If you have a job that requires you to handle food on a frequent basis, whether you’re self-employed or employed in food catering, food retail or food manufacturing, you will be required by law to have a certain level of training.
To prepare or sell food, food handlers are not required to have a food hygiene certificate but it is best industry practice to do so as it shows a high standard of cleanliness. In addition to this, customers are more likely to eat or consume food from a supplier that has a food handler certificate.
Food hygiene certificates can be attained through training within the workplace, online e-learning in your own time or through relevant prior experience.
Training providers like Virtual College offer food handlers e-learning courses that will ensure they are trained to the highest standard.
Formerly known as the Foundation or Basic Food Hygiene, the Level 2 Food Safety & Hygiene for Catering course is aimed at professionals working with food, or the management of food professionals and can be used at the induction phase, as awareness, as a refresher course or as foundation training.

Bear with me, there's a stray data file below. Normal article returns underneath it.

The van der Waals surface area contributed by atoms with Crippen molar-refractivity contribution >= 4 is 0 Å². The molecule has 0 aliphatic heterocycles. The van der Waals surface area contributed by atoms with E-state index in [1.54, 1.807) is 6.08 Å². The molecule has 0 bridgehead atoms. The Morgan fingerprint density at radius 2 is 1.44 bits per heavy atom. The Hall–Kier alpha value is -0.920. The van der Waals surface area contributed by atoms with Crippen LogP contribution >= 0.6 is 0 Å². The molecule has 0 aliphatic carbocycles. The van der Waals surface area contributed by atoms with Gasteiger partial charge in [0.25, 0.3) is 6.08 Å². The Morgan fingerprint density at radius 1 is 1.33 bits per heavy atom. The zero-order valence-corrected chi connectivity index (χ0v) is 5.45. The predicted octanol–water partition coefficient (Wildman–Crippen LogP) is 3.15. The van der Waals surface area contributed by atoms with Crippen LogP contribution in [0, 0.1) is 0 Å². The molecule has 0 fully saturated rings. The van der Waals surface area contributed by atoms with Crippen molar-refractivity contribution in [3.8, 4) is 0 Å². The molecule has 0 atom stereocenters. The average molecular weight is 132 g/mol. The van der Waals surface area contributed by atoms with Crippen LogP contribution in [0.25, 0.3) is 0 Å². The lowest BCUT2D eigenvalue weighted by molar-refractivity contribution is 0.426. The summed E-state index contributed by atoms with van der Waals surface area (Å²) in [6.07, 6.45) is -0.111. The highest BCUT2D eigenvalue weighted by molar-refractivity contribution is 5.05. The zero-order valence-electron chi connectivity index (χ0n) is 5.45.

This course, accredited by City & Guilds, is a self-study course and allows all catering businesses, regardless of size, to provide all of their staff with first class training.
Courses that allow learners to work in their own time when they are most productive, have proven to be most effective, cost-efficient and quicker. The costs of hiring a teacher and a classroom to teach employees are eradicated, and can be utilised in other areas of the business.
While there is no expiry date on the certificates issued, it is widely recognised within the industry that food hygiene certificate renewal should take place every three years. Some employers, however, may require their staff to renew their certification every year as part of their ongoing workplace training.
Food employers have the freedom to decide when they feel a refresher course is necessary for their workforce. Usually re-training occurs when there has been a change in food legislation or technical developments in food hygiene.
You will be able to find specific courses that relate directly to your line of work including catering, retail and manufacturing. A level 2 food hygiene and safety certificate satisfies a food handler’s legal obligation for food safety training in the workplace. Level 3 food safety training is required by managers and food supervisors, where a level 1 food hygiene certificate is a good introductory course for those practising food safety at home.